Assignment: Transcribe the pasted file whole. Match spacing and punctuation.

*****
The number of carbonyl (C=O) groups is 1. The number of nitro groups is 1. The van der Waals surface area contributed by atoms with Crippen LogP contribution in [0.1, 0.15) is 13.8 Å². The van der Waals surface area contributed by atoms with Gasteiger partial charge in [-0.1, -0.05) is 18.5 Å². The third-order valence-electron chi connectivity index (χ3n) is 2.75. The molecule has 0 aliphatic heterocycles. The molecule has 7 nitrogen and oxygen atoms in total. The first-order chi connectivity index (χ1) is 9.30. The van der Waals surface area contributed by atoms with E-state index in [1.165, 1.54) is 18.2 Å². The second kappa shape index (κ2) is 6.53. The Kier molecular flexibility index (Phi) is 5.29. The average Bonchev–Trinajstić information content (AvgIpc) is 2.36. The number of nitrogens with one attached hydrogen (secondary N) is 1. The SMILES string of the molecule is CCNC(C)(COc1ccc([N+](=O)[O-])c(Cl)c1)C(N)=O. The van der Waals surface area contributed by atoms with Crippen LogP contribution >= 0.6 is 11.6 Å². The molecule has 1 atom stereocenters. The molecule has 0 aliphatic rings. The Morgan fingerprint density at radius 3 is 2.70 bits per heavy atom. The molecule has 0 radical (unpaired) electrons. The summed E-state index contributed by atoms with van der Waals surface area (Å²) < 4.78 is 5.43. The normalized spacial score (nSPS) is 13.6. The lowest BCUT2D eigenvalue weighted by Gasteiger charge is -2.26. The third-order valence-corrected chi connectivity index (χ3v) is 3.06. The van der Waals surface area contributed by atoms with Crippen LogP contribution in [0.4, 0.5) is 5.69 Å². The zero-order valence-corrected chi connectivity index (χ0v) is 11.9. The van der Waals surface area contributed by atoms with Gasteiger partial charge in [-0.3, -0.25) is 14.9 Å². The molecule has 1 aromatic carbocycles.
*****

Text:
The number of carbonyl (C=O) groups is 1. The number of nitro groups is 1. The van der Waals surface area contributed by atoms with Crippen LogP contribution in [0.1, 0.15) is 13.8 Å². The van der Waals surface area contributed by atoms with Gasteiger partial charge in [-0.1, -0.05) is 18.5 Å². The third-order valence-electron chi connectivity index (χ3n) is 2.75. The molecule has 0 aliphatic heterocycles. The molecule has 7 nitrogen and oxygen atoms in total. The first-order chi connectivity index (χ1) is 9.30. The van der Waals surface area contributed by atoms with E-state index in [1.165, 1.54) is 18.2 Å². The second kappa shape index (κ2) is 6.53. The Kier molecular flexibility index (Phi) is 5.29. The average Bonchev–Trinajstić information content (AvgIpc) is 2.36. The number of nitrogens with one attached hydrogen (secondary N) is 1. The SMILES string of the molecule is CCNC(C)(COc1ccc([N+](=O)[O-])c(Cl)c1)C(N)=O. The van der Waals surface area contributed by atoms with Crippen LogP contribution >= 0.6 is 11.6 Å². The molecule has 1 atom stereocenters. The molecule has 0 aliphatic rings. The Morgan fingerprint density at radius 3 is 2.70 bits per heavy atom. The molecule has 0 radical (unpaired) electrons. The summed E-state index contributed by atoms with van der Waals surface area (Å²) < 4.78 is 5.43. The normalized spacial score (nSPS) is 13.6. The lowest BCUT2D eigenvalue weighted by Gasteiger charge is -2.26. The third-order valence-corrected chi connectivity index (χ3v) is 3.06. The van der Waals surface area contributed by atoms with Crippen LogP contribution in [0.4, 0.5) is 5.69 Å². The zero-order valence-corrected chi connectivity index (χ0v) is 11.9. The van der Waals surface area contributed by atoms with Gasteiger partial charge in [-0.3, -0.25) is 14.9 Å². The molecule has 1 aromatic carbocycles.